Tune in weekday mornings for Stories of Standards to hear our favorite versions of “One O’Clock Jump.” Rodney Franks presents Stories of Standards Monday through Friday at 7:50 and 8:50 a.m. starting Monday, July 13!

Stories of Standards is sponsored by ListenUp.

“One O’Clock Jump” (1938) began as a 12-bar blues arranged by Count Basie and Buster Smith (alto saxophone), based on a Fats Waller tune “Six or Seven Times”. The band was playing at the Reno, a bar with the advantage of being one of four experimental high-fidelity radio stations in the United States, with an exceptionally large reception area. The music was broadcast live; the radio announcer asked for the title, decided he couldn’t use “Blue Balls” on the air and suggested a new title. It was almost one a.m.; he came up with “One O’Clock Jump”, which has been used ever since. This unfortunately unnamed announcer also was the first to use the name “Count Basie” instead of “Bill Basie”. Basie, describing its origins, said “we hit it with the rhythm section and went into the riffs, and the riffs just stuck. We set the thing up front in D-flat, and then we just went on playing in F.”  Basie adopted “One O’Clock Jump” as his theme song and closed the band’s first recorded radio performance with the tune.They recorded “One O’clock Jump” on their first recording session for Decca Records on January 21, 1937, an immediate hit for Basie and the first for the group following their arrival in New York City. Benny Goodman played “One O’Clock Jump” in his 1938 concert at Carnegie Hall and it was the last song ever recorded by Earl “Fatha” Hines in 1981. Lionel Hampton used it as his theme song for a while. The song was inducted into the Grammy Hall of Fame in 1979; it was later listed among the “Songs of the Century”. The Library of Congress in 2005 included “One O’Clock Jump” in the National Recording Registry .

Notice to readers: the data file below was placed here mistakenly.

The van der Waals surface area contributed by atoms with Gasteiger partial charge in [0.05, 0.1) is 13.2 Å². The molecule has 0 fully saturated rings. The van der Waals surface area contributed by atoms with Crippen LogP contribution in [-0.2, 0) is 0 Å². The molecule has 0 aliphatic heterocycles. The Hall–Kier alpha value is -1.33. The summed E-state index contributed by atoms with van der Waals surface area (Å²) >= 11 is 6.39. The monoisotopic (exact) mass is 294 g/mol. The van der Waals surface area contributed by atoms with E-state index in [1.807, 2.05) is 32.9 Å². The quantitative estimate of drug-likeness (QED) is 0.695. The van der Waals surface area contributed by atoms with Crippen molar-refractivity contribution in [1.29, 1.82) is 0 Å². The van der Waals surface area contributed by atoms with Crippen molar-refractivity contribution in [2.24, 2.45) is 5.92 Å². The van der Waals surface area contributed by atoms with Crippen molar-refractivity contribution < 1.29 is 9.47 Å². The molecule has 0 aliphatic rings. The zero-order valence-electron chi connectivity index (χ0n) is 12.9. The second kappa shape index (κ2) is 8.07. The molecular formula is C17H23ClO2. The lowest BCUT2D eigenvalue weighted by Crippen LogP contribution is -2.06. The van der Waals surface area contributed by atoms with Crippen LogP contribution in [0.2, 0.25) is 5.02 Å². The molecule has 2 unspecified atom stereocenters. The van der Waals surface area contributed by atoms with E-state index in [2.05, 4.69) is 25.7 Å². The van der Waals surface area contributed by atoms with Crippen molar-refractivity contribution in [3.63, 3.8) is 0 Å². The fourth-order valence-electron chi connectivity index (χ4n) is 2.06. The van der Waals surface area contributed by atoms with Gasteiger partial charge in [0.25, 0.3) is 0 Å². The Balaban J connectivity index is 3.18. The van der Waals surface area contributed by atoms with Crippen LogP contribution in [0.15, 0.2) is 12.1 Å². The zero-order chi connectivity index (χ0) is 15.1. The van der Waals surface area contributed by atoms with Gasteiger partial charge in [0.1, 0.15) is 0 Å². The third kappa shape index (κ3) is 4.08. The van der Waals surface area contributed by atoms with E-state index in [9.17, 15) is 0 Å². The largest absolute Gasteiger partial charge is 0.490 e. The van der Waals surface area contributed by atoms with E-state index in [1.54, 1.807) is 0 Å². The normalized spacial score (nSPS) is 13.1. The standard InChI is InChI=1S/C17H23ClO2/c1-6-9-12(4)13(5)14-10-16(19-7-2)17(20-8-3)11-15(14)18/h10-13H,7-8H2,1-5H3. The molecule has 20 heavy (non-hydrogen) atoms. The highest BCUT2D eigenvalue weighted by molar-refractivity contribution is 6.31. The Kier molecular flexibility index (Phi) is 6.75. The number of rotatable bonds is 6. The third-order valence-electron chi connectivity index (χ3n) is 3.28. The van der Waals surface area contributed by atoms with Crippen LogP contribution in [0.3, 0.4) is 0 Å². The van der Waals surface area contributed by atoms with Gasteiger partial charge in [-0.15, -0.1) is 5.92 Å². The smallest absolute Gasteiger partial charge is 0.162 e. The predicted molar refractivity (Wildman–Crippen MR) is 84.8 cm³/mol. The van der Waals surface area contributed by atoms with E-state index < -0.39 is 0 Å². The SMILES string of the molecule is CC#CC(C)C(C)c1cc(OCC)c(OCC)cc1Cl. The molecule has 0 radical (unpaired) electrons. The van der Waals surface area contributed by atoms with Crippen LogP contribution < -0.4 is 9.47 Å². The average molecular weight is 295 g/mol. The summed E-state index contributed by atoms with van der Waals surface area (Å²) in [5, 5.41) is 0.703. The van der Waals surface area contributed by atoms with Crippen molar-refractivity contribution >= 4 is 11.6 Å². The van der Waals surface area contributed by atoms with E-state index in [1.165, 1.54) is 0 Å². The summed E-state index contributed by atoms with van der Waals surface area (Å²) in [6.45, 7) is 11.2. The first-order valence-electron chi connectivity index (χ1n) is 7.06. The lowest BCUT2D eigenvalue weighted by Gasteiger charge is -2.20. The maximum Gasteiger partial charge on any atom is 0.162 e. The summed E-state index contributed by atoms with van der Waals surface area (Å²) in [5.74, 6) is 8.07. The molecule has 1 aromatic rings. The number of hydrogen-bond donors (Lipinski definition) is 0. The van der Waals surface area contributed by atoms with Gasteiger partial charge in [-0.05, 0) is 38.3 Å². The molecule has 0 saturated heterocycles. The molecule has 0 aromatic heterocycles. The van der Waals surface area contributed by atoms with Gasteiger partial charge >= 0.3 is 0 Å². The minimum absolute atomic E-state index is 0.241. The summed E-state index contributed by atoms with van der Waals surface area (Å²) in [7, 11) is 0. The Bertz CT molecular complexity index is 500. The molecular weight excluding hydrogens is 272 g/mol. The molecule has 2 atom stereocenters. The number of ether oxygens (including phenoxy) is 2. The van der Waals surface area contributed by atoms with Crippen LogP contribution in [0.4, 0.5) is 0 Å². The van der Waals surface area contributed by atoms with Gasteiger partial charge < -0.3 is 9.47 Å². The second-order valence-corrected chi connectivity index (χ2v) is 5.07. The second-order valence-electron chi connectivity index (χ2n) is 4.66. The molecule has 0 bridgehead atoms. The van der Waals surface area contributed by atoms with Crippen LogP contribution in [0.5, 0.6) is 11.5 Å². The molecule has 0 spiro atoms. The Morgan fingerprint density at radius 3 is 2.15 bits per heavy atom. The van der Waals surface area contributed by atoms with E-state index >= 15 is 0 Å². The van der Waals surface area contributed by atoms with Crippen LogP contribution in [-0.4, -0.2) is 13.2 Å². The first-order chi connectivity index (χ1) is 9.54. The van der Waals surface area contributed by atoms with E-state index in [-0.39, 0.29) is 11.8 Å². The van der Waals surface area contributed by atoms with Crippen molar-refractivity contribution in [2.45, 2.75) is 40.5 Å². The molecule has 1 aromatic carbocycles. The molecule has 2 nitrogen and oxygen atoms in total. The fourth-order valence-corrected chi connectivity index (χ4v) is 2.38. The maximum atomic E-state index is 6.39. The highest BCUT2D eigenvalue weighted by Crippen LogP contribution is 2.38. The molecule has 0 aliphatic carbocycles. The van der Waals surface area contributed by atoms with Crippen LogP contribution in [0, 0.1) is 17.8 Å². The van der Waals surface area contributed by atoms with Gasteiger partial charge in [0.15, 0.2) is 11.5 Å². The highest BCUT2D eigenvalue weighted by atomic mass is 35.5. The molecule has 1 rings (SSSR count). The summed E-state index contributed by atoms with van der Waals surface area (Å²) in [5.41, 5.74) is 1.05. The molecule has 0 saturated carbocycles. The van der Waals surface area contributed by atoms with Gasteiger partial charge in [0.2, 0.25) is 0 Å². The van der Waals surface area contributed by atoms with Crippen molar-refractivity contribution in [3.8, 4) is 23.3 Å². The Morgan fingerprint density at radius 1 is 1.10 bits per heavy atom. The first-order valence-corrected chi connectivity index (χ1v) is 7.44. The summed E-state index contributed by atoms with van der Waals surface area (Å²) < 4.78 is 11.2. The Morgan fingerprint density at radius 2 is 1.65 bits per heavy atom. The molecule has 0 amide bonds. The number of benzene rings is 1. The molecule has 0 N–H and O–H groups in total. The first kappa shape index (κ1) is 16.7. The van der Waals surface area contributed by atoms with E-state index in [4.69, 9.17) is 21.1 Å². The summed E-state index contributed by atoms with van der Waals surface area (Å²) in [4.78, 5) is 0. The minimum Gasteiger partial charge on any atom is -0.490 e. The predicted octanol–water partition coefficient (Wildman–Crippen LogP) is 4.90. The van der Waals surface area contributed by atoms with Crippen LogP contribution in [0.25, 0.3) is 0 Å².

Count Basie (William Alllen Basie) (Aug 21, 1904 – Apr 26, 1984) was born in New Jersey to a mellophone-playing father and piano-playing mother. When young he preferred drums to piano, but was convinced that he couldn’t equal Sonny Greer on drums, so went to piano exclusively when 15 years old and was a protege of Fats Waller, spending time literally sitting at his feet. Basie toured with several vaudeville troupes, one of which disbanded in Kansas City in 1927, leaving him stranded. He played with Walter Page’s Blue Devils from 1928 through 1929, then joined Bennie Moten’s band. After Moten’s unexpected death in 1935 Basie soloed for a while, then formed the Barons of Rhythm, a 9-piece band which included many former members of the Moten band plus Lester Young. In 1936 John Hammond (record producer, civil rights activist, music critic and talent scout), was in Chicago with only one radio station available, where he heard Count Basie for the first time. Hammond immediately began writing about the band in Down Beat and other journals, advising everyone to tune in to the little band broadcasting from Kansas City. Basie led jazz bands from 1935 until his death in 1984, with few interruptions.  Although big bands lost some popularity after the war, Europeans appreciated jazz and Basie took his band on a European tour in 1958. They also toured with the “Birdland Stars of 1955”, whose lineup included Sarah Vaughan, Erroll Garner, Lester Young, George Shearing, and Stan Getz. Leading the band into the 1980s, Basie also made a few movie appearances, including the Jerry Lewis film “Cinderfella” (1960) and Mel Brooks’ film “Blazing Saddles” (1974).

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